Can Cosmetics Kill? Organic Panic Offers Information over Ideology

Organic Panic S1: Cosmetics

Five-part documentary series Organic Panic, offers a conscientious and provocative take on the ongoing organics debate. Viewing the organics industry through a variety of different lenses, each half-hour segment is an eye-opening journey into a business that over the past decade has grown not only in terms of production, but in the public consciousness as well.

No matter where you stand on the issue, the series, executive produced by Moses Znaimer and produced by Toronto’s Sixteen Films, aims to raise (and hopefully begin to answer) important questions. Whether dealing with cosmetics, personal care products, food, fashion or housewares, each segment examines the roles that fear, marketing, and science play in determining our preferences as consumers. And, in many cases, the results are likely to surprise.

Organic Panic Gill deacon

Author and radio personality Gill Deacon

The first of the series’ five episodes sets that tone. A newcomer to the organics debate learns that there’s more than one story to consider in every corner of the industry. In the series premiere, Gracie, an actor with a budding career, is curious about the long-term effects that cosmetics could have on her and anyone else wearing makeup on a daily basis.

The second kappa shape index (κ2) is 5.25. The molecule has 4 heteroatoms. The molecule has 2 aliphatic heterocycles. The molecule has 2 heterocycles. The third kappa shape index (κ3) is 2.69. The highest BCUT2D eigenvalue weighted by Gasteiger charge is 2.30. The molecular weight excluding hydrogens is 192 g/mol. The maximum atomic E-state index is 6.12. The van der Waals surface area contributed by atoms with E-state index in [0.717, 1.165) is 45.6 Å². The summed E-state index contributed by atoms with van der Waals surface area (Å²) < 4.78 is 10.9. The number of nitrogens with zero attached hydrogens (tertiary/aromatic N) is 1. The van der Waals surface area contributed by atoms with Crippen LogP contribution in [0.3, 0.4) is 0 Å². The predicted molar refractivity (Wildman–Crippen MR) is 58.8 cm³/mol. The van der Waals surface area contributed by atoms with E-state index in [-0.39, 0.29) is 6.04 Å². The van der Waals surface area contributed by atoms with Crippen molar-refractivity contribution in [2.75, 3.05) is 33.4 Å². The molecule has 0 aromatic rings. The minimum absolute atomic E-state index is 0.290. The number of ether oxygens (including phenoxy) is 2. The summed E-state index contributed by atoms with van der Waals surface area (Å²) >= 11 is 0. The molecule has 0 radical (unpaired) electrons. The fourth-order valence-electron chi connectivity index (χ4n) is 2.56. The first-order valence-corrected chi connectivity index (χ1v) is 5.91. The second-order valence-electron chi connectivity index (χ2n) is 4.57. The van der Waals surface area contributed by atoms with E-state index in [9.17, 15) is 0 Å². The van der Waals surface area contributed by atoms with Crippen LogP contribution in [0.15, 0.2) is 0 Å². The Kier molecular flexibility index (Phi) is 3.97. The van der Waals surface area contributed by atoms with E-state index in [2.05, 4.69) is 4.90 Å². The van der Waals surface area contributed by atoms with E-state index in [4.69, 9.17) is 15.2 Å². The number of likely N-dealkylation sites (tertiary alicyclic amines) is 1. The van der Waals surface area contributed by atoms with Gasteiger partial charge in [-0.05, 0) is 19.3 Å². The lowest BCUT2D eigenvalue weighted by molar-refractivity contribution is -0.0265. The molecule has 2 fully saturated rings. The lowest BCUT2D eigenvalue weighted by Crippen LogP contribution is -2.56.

She meets with Gillian Deacon, a broadcaster and author whose battle with cancer led her to question the safety of the makeup she wore every day of her career in television. After reading her book, There’s Lead in Your Lipstick, Gracie wants to learn more from the environmentalist and the two of them discuss what really goes into products we often assume are safe.

Organic Panic dr joe atom

Dr. Joe Schwarcz, Head of Office for Science and Society (McGill University)

However, Dr. Joe Schwarcz, the head of Office for Science and Society at McGill University, casts Gillian’s findings in a different light. Though Gracie was worried by the results of a look through her makeup bag, Schwarcz offers up his own evidence to try to assuage her fears. He asserts that the industry is responsibly self-regulated. Small amounts of chemicals found in certain cosmetic products aren’t nearly enough to harm us, and shouldn’t be cause for widespread panic. The risk of injury when putting makeup on in a moving vehicle is more what we should be concerned about.

The series also explores the rise of “greenwashing”, which has allowed manufacturers to capitalize on the public’s desire for more natural alternatives, without adhering to truly organic standards. It’s just one of many patterns that have further muddied the waters of the debate, making it more difficult for the public to discern the line between fact and fiction, and make purchases with confidence – regardless of their views on organic products.

In this episode and throughout the series, Organic Panic searches for the ultimate truth through the subjects and experts who offer and defend their views and findings. For the safety of our health, how discerning do we need to be in our choices of products that we use? Should we be more concerned with what’s in them or what’s not in them? What are the true effects of long term use?

Simply put, can using some cosmetics really harm our health or even eventually kill us? Is there anything really to be concerned with other than poking our eyes with a mascara brush while in traffic? What should we truly believe? After Organic Panic presents information and evidence from both sides, ultimately it’s up to Gracie, and all of us, to decide where the true risks really lie and whether or not we should alter our lifestyles to adopt more organic products.


– Kate Shepherd/Henry Lees

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